Symbolism in Everyday Use
Symbolism of the Quilt In the story “Everyday Use”, Alice Walker focuses on how important heritage and culture can really be in our world today - Symbolism in Everyday Use introduction. In doing this Walker uses symbolism, and two different points of view to help us understand the importance of it all. She uses the symbolism of the quilt to play a very big role in explaining how everyone sees and feels things differently. Anticipating Dee’s arrival mama tries to make sure everything looks very nice in hopes of not disappointing her eldest daughter, Dee knowing she is not a fan of the family.
As soon as she got the chance to leave Dee ran for the quickest way out leaving mama, and her little sister Maggie alone. Now because of this Mama really worries about not being an embarrassment to her child, like any mother would. Also with Dee being the only educated one in the family; it puts a little stain on Mama and Maggie. “She remembers feeling “trapped and ignorant” as Dee reads to her and Maggie “without pity’” (Walker 50). Causing Mama to be on edge when Dee is around, because she always tends to flaunt the fact that she has an education, and mama does not.
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In some cases, people tend to look down on their heritage and believe that they have risen above where they came from. Dee is a perfect example of this; she basically believes she is too good for her original heritage. As a result, Dee left home to go off to school and very rarely comes back to visit her mother and sister. “Most critics see Dee’s education and her insistence on reading to Mama and Maggie as further evidence of her separation from and lack of understanding for her family identity and heritage”(Farrell 182).
After being on her own she decided to become a part of a whole new culture starting with the changing of her name. “Not Dee,’ Wangero Leewanika Kemanjo… I couldn’t bear it any longer, being named after the people who oppress me” (Walker 53). In doing this, she became active in the African culture of Black Muslim’s, leaving her mother and sister behind, only coming to visit on occasion when she wants something. Every family has some sort of family heirloom that whether big or small it is special to every person in that family in some way.
This is why heritage is so important because it shows where you come from, and it shows that you play a part in this long line of people you know and love. Walker centers her whole story on this one meaning, using the symbolism of two quilts. “While Walker was not the first to write about quilts, she was one of the first to write about the value of the quilt in the Afro-American experience, and she has certainly been one of the most influential writers in rearticulating the value of the quilt and in contributing to its success in the collective imagination at large”(Baker 160).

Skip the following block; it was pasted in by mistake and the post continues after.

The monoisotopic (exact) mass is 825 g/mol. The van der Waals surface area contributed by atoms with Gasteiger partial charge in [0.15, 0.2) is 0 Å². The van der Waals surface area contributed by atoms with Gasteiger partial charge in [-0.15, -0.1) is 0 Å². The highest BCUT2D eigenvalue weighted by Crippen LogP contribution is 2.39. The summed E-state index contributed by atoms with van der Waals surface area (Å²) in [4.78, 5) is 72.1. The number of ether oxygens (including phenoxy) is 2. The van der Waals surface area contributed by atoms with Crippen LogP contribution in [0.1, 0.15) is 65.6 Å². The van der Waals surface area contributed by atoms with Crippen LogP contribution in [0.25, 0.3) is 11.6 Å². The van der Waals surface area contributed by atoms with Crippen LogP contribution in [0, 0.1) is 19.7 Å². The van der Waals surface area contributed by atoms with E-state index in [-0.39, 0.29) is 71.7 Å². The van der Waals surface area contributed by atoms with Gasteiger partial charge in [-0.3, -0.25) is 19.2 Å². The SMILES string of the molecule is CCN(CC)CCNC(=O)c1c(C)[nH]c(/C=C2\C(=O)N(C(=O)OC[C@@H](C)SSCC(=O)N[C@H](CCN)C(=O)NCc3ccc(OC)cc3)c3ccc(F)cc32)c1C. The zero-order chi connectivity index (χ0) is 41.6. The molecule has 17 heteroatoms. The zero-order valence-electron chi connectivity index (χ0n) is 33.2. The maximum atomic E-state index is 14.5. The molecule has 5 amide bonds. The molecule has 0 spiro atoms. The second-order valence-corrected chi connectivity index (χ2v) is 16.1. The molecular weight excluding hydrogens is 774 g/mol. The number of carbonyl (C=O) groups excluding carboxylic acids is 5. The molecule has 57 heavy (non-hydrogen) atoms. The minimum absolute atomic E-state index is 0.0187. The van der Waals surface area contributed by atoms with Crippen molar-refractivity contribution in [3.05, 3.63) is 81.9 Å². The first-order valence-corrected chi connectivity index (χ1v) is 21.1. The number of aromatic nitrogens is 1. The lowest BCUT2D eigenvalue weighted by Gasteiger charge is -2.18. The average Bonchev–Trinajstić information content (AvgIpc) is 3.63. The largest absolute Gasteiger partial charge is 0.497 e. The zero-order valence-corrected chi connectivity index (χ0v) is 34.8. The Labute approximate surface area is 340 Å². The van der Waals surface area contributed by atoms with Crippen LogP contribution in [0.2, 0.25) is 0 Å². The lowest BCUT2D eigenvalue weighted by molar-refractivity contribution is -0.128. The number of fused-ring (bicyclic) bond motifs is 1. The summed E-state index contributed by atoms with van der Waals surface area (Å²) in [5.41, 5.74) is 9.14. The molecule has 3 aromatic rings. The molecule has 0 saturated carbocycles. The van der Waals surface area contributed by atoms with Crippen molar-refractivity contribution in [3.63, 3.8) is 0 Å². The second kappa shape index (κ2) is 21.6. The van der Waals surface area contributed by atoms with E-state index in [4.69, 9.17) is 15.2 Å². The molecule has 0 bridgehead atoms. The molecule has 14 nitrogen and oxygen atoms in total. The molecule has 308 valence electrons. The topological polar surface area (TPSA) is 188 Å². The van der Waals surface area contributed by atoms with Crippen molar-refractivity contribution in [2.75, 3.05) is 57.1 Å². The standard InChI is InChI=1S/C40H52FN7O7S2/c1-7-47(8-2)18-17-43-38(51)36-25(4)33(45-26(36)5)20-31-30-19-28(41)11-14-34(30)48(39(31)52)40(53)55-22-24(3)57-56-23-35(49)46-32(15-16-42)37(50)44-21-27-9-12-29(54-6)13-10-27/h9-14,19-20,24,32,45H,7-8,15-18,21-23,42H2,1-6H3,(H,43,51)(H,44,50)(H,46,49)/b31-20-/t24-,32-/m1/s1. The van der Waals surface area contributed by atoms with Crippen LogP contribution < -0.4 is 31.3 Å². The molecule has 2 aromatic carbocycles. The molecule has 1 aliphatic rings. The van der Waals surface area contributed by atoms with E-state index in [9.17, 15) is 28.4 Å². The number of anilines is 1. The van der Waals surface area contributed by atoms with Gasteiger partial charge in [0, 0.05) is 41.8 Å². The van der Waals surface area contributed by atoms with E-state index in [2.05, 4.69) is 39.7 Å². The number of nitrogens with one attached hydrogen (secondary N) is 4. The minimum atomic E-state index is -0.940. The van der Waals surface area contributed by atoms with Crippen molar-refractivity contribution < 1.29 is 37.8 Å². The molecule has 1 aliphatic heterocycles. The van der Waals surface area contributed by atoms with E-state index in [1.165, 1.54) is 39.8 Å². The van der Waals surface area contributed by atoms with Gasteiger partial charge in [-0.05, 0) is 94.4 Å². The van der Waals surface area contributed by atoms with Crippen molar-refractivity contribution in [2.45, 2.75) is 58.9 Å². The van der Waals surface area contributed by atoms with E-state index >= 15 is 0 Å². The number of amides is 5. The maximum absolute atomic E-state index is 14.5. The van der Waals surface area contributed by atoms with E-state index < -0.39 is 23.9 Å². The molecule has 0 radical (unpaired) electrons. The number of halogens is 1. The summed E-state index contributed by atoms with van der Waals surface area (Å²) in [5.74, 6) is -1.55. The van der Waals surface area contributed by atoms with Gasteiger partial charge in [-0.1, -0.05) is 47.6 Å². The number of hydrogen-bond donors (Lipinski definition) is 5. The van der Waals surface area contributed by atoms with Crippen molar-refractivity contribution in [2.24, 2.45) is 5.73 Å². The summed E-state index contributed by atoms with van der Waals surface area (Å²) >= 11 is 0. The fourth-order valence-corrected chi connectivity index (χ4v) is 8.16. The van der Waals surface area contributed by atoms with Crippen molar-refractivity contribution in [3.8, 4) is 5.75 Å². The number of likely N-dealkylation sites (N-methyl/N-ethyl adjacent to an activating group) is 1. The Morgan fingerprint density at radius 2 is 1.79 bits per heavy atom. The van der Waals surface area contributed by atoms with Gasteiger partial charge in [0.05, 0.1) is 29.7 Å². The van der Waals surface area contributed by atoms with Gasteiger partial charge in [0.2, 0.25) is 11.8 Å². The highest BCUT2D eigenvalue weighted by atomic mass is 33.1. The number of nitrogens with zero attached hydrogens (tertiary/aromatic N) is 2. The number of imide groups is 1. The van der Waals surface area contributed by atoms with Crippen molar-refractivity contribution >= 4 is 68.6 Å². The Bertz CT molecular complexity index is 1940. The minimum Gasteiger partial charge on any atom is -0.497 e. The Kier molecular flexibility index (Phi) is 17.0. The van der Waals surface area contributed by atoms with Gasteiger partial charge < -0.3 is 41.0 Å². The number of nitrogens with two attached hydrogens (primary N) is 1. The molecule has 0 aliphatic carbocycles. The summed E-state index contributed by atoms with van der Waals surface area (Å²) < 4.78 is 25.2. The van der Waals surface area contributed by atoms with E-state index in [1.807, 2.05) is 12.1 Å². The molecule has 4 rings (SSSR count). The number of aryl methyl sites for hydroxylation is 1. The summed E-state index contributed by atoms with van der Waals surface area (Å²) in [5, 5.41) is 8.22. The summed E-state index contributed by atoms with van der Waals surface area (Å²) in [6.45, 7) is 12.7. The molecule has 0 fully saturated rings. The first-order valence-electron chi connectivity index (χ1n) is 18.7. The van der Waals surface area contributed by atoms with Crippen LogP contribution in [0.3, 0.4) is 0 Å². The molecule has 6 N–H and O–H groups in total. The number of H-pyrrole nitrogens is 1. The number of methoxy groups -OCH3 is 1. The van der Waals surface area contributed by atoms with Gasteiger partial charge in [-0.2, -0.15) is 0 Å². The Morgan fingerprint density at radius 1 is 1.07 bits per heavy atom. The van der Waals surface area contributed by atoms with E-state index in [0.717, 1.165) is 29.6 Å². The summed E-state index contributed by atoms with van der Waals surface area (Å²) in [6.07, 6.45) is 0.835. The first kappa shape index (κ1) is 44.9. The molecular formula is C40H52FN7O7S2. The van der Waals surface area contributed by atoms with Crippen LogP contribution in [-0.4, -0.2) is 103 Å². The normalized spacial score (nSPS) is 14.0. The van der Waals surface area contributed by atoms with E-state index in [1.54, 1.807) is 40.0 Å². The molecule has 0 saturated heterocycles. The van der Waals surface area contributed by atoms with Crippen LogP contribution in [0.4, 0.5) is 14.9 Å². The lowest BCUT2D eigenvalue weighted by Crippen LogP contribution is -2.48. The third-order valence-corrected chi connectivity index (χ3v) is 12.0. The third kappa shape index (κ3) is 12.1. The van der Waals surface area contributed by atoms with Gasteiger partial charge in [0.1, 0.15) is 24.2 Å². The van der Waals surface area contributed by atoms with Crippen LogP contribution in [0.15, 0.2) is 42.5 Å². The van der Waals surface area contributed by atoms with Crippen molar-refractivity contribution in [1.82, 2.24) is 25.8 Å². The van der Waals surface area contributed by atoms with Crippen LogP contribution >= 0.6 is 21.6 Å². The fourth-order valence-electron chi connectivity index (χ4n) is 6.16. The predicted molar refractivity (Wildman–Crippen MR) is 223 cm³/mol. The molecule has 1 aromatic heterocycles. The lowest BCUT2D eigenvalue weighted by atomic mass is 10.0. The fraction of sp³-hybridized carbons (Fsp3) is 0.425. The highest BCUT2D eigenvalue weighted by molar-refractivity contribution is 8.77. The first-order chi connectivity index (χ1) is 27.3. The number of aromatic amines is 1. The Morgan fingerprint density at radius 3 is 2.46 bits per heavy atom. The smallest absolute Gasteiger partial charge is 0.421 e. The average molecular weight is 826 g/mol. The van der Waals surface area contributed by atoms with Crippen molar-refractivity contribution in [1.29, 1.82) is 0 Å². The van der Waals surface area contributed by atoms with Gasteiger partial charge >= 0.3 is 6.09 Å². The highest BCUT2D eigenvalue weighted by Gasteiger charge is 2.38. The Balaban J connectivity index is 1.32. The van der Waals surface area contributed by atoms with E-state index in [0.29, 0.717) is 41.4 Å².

Walker uses few but descriptive sentences to emphasis how long these two quilts have been in the Johnson family. “In both of them were scraps of dresses Grandma Dee had worn fifty and more years ago. Bits and pieces of Grandpa Jattell’s Paisley shirts, and one teeny faded blue piece, about the size of a penny matchbox, that was from Great Grandpa Ezra’s uniform, that he wore in the Civil War” (Walker 50). In a lot of ways Dee is making fun of where she truly comes from, she is very selfish when it comes to people’s feelings and emotions. Such a reading condemns the older, more worldly sister, Dee, as “shallow,” “condescending,” and “manipulative,” as overly concerned with style, fashion, and aesthetics, and thus as lacking a “true” understanding of her heritage” (Farrell 180). For example, when she says she wants all of these things from her mother’s house to take home with her. She does not even consider whether or not her younger sister might want a few of her great grandmother’s and grandmother’s things. The only reason she wants these items is for the simple fact that she wants them to show how far she has come in life, and how she has made something of herself. Wangero has realized the dream of the oppressed: she has escaped the ghetto” (Cowart 172). Showing the reasoning behind the fact that she thinks the quilts should be hung up somewhere instead of being put to everyday use. Having heard enough of Dee’s plea mama decided to put an end to the conversation. “I did something I never done before: hugged Maggie to me, then dragged her on into the room, snatched the quilts out of Miss Wangero’s hands and dumped them into Maggie’s lap”(Walker 53).
Therefore, Walker uses all these instances to get the point across that heritage is a part of you no matter how hard you try to deny it. Walker also uses two completely different character points of view, to give pleasant depth in the story. Having a daughter who’s too good for her family, in addition to having one that does not let the world change who she is and really values the little things like quilts made by her ancestor’s clothing. This situation was made very relatable to the average person, allowing it to be easy to follow along ith, and also making the story enjoyable to read. Throughout this whole story, Walker talks about an old family heirloom of quilts and their significant to the Johnson family. She talks about how some appreciate them and how others just consider them another piece of art in a gallery. Making you wonder which person you would be in this situation. Whether it be the one that just hangs the quilts up for everyone to see as a piece of art or the one that puts them to everyday use.